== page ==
Wednesday, March 22, 2017

Review: The Enemies of Versailles


If you know me in real life, you may have recently heard me raving about this historical fiction trilogy, of which the final installment was released just yesterday. The Enemies of Versailles continues the story of King Louis XV's reign through the lens of his last mistress. With this last look at the many women behind his throne, Sally Christie once again completely captivated me and had me dreaming of life at Versailles. If you're interested in starting from the beginning (I highly recommend it -- every detail is worth reading), you can find my review of the first here and the second here

This series is one of those that managed to transport me -- while reading, there was little to distract me from the delicious details, incredible scandal, and suspense of the court of King Louis XV. In this third installment, Christie examines the last period of Louis XV's reign from the perspective of his final mistress, a woman named Jeanne B├ęcu. Jeanne eventually becomes the Comtesse du Barry, but her origins are far from noble. Early on in life, Jeanne was recruited to be a prostitute for wealthy men. Jeanne's charm and flirtatious manner win her the attention of friends to the king, and eventually she finds herself with an apartment in Versailles and the object of the king's adoration. 

There was a pretty stark difference between the Comtesse du Barry and the woman that came before her, the intimidating and powerful Marquise de Pompadour. (For more details on her, read the second book.) Jeanne was far more frivolous in nature, and therefore not as interested in controlling the throne, but she did have a significant adversary in the king's eldest daughter. The novel switches back and forth between the perspective of the mistress and the daughter, and that is what made it so interesting. The stark contrast between the pious, spinster daughter and the bold, flirtatious mistress highlighted the dissonance of Versailles -- a court that tried desperately to uphold tradition but was known for its outrageous parties and rampant infidelity. I also loved that this novel gave the reader a different perspective on the reign of Marie Antoinette and the decline of the nobility due to the revolution.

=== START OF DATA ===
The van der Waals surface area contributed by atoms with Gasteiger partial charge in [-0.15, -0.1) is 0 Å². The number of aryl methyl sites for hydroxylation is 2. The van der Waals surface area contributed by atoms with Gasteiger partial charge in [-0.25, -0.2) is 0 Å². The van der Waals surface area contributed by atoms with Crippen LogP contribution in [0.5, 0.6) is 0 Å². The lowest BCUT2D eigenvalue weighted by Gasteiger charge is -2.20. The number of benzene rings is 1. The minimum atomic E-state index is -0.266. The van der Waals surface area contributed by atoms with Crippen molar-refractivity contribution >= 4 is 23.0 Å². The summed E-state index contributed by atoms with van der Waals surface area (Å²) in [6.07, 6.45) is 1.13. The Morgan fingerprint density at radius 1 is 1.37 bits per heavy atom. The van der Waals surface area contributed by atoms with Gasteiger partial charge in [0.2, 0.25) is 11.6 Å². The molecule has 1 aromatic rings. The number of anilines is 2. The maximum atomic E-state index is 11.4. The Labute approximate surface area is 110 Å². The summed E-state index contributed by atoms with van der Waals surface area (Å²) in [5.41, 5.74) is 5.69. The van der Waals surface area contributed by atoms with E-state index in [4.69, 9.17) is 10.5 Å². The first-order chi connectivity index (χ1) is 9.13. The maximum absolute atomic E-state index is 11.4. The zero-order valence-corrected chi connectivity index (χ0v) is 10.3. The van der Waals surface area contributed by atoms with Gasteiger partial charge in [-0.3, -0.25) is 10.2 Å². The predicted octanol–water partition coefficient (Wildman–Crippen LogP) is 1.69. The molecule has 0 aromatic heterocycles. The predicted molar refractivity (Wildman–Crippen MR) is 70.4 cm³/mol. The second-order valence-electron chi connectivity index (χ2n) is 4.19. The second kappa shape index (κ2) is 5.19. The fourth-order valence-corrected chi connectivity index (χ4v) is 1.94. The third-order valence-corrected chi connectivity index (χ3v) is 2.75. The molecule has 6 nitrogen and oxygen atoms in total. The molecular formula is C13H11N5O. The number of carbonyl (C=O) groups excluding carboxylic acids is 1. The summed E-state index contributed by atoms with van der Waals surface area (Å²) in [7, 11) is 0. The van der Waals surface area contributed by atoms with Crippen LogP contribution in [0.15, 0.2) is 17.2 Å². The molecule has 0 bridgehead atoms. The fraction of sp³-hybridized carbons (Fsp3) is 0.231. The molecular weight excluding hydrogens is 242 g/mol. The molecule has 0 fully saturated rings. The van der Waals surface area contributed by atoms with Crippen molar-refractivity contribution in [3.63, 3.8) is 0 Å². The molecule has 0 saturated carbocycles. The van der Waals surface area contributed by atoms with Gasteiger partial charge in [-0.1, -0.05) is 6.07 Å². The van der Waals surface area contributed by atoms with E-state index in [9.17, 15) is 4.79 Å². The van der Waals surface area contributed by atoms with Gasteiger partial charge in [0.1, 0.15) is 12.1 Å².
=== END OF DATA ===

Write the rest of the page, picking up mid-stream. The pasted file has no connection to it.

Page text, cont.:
Christie manages to make this reading experience one that's both entirely educational -- the scope of her research is clear -- and marked by heart-pounding scenes of suspense and scandal. I adore this series and predict that any historical fiction lover would not be able to resist this story after reading the first few pages.

Bottom-Line Rating: 5/5

Title: The Enemies of Versailles (The Mistresses of Versailles #3)
Author: Sally Christie
Publisher: Atria, 2017
ISBN: 1501103024
Format: E-book
Source: Net Galley

Note: Top Shelf Text was provided with a copy of this book in exchange for an honest review. All opinions are my own!

Friday, March 17, 2017

If You Liked That, Read This!

If you liked...

and...


...read this!


If you liked Kate Morton's The House at Riverton (review here) or The Forgotten Room by Karen White, Beatriz Williams, and Lauren Willig (review here), you'll likely enjoy The Girl You Left Behind by Jojo Moyes.

Let's be real, this novel belongs in a whole category of women's fiction with these same elements, so if you're a fan of this general formula, then I'd recommend this novel for you. We're talking dual perspectives from past and present, family secrets, and female protagonists. Other novels that come to mind include The Seven Sisters (review here) and A Bridge Across the Ocean (review here). I just recently picked up The Girl You Left Behind for the Modern Mrs. Darcy Book Club and found that contains the same elements as some of my favorite historical fiction picks. The Girl You Left Behind mainly follows two women: Liv, a grieving widow in present day London, and Sophie, a woman living in northern France during the first World War. What links them is a painting of Sophie, which after 85 years has made its way into Liv's home. Years later, Liv finds herself involved in a high-tension art restitution case, which compels her to dig deep into the history of both the painting and the life of its subject. I didn't find Liv's character as likable as I had hoped, but overall the book was interesting and had a twist that surprised me and left me feeling satisfied with the story. I gave it four out of five stars and would even recommend it as a spring/summer read when you're looking for something interesting and easy to follow.